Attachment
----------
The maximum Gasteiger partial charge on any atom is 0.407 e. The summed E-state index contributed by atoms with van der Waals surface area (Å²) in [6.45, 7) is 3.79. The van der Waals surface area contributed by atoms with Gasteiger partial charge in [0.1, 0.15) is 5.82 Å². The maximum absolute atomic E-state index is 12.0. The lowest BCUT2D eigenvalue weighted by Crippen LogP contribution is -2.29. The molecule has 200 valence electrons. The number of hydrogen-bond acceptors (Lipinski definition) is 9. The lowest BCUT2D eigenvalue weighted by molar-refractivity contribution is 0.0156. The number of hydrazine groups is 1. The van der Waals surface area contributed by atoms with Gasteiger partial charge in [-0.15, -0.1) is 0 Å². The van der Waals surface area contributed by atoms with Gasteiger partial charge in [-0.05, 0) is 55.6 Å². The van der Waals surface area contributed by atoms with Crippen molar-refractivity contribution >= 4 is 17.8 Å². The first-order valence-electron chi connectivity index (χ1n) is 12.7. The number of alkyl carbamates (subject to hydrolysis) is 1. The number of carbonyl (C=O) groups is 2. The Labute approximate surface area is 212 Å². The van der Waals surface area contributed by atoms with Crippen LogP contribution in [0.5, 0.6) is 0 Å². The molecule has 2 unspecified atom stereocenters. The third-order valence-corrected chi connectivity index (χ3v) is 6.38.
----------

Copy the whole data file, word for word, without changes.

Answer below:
The maximum Gasteiger partial charge on any atom is 0.407 e. The summed E-state index contributed by atoms with van der Waals surface area (Å²) in [6.45, 7) is 3.79. The van der Waals surface area contributed by atoms with Gasteiger partial charge in [0.1, 0.15) is 5.82 Å². The maximum absolute atomic E-state index is 12.0. The lowest BCUT2D eigenvalue weighted by Crippen LogP contribution is -2.29. The molecule has 200 valence electrons. The number of hydrogen-bond acceptors (Lipinski definition) is 9. The lowest BCUT2D eigenvalue weighted by molar-refractivity contribution is 0.0156. The number of hydrazine groups is 1. The van der Waals surface area contributed by atoms with Gasteiger partial charge in [-0.15, -0.1) is 0 Å². The van der Waals surface area contributed by atoms with Gasteiger partial charge in [-0.05, 0) is 55.6 Å². The van der Waals surface area contributed by atoms with Crippen molar-refractivity contribution >= 4 is 17.8 Å². The first-order valence-electron chi connectivity index (χ1n) is 12.7. The number of alkyl carbamates (subject to hydrolysis) is 1. The number of carbonyl (C=O) groups is 2. The Labute approximate surface area is 212 Å². The van der Waals surface area contributed by atoms with Crippen LogP contribution in [0.5, 0.6) is 0 Å². The molecule has 2 unspecified atom stereocenters. The third-order valence-corrected chi connectivity index (χ3v) is 6.38.